Thursday, February 26, 2009

Observations

No lie, I have moments where I think, "Wow, I'm already really used to this place." Moments when I feel like I'm used to all of the differences, so much so that I hardly notice them anymore. For example, I hardly even notice the calls for prayer echoed throughout the city all day, the fact that shopping malls & hotels are where the majority of life happens here, or when the locals always ask if your baby is a boy despite her being dressed from head to toe in pink (as if accidentally assuming one's son is a girl would be an insult?), or the candy bar instead of coins when I collect my change at the supermarket... I've come to expect things to be a bit off, which are never bad, or good...just different. However, just when I think I'm an old pro at this expat thing, something funny or bizarre happens.

Allow me to give you an example. Local Qatari love kids. I realize what an over-arching statement it is to say this, but it's true. Family is core to their culture and it shows. Every mall has a center ice skating rink, a massive arcade/kids zone, kiddie tricycles to rent and the stores are either baby stores, or sell baby clothes. I would have never imagined finding so much in terms of clothing boutiques for babies. Given this baby/kid/family friendly environment, the locals have no qualms going up to you and your baby to coo at your little one. That's normal, but what I find interesting is that they all snap at your baby. You know, like what sororities do instead of clapping (I'm not making fun, I was in one). They snap. Snap Snap Snap. Everyone. It doesn't stop being weird for me, but I think it's funny. I think it's similar to how us westerners universally say, "your baby is cute." They universally snap at your kid.

However it doesn't end there... On a number of occasions when I'm having lunch or coffee with a friend, and Isabelle is playing in my lap, I feel stares. Not the stares that I'm used to, which involve being blond in the Middle East, but the kind of stares coming from local women with big friendly smiles and who whisper and point...at Isabelle. It's one thing to be a baby here, it another thing to be a blond baby girl here. They eventually approach and kneel down to smile at her, clearly because she's the cutest baby ever. (Did you really think I could get through even one post with holding back the reigns?) Then comes the snapping, as I mentioned. THEN come two snaps, a clap and hands out...like I'm supposed to hand her to them. What! They all have looked like nice people, but seriously? Who goes up to a stranger and asks to take the baby out of their arms? I have successfully pretended not to notice their intentions, or make an excuse that she's fussy (which is clearly a lie as she's sitting there grinning at them). However, sometimes they want to take their picture with her. Then what can I do as they are holding out their camera? There are no less than 4 photographs of Isabelle being held by strangers floating around this country. Again, they love kids, but just when you think that is bizarre, listen to this...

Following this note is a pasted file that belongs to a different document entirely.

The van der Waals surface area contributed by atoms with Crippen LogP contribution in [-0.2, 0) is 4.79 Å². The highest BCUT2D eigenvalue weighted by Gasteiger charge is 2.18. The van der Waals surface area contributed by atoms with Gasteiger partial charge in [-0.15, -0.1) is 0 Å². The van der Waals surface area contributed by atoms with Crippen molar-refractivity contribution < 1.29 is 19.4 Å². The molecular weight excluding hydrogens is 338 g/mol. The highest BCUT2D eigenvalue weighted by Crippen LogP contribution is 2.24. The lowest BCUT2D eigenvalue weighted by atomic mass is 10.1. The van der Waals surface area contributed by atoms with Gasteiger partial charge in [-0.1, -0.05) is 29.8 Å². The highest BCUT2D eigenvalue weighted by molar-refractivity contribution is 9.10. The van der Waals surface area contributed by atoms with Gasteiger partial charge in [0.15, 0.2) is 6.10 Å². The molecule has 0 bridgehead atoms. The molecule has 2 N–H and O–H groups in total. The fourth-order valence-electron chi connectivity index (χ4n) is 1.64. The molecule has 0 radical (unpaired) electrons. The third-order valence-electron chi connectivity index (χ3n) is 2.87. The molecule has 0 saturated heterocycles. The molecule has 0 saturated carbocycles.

First allow me to set the scene: We are in Starbucks for a Mummy & Me group this morning. I think there were 5 or 6 of us, all with little ones under 10 months. We were in the center of the coffee shop. In the corner was a family or maybe two families of local Qatari having coffee together. All traditional Muslim Qatari, men and women both, with about 4 little kids under the age of 5.

Okay, so in my group we were hanging out and talking amongst ourselves when one of the Qatari women came over and asked to take our friend Beth's baby. As I mentioned before, this snap, clap, open hands thing happens. Our friend Beth kindly obliges, and then the lady walks off with her baby and takes the little one over to her family in the corner! WHAT! (Me at this moment: jaw on ground and eyes the size of golf balls thinking, "did that woman really just walk off to the other side of the shop without so much as a word with our friend's child?) No real conversation took place. It's made all the more unusual - in my mind - because you couldn't see the woman's face, only her eyes. Beth is from Michigan and is actually Muslim as well (though not traditional in the abaya, but her head was covered). I mention this because she lived in Egypt before this, and said this is totally normal for their culture; taking a strangers kid away to play with him or her for a while. After the shock and horror passed, I admit I do see the innocence and sweetness of it all. They were just playing with her baby, passing her around, smiling at how cute she was. Maybe there is still too much New York in me. Or maybe I'm just a first time mom in all its glory & paranoia. Either way, I think I'll continue to hang on to my baby.

In other news...

The villa in West Bay Lagoon is ours! Picture to follow soon!

Isabelle's burps are officially like her dads...a kind of hiccup/burp combo. It's odd I know, but it's theirs and as far as I know, theirs only. I certainly have never witnessed another pull off the three in a row hiccup/burp combo the way they do. She also has his toes & fingers, and she also rubs her feet together when she's tired, just like her dad. She's a lot like her dad, but she's got my cheeks.

I think Isabelle has baby eczema. In the big picture, it's a mild case. You can't really see it, but you can feel it. Does this just go away? I couldn't quite understand the pediatrician...all I did pick up from the conversation is that I shouldn't worry.

A bottle of formula does not make this baby of ours sleep through the night. Neither does a bit of baby rice & milk, nor does a helping of applesauce. I think 4am is just her time to check in with me, have a snack, say hello, and go right back to sleep. My gut tells me it’s not going to change anytime soon. Hmmm.

The W Hotel is opening up this weekend across the street with 1. The Spice Market (a la Meatpacking District), 2. Bliss Spa (also a la NYC), and 3. Jean Georges restaurant (also NYC). Home away from home!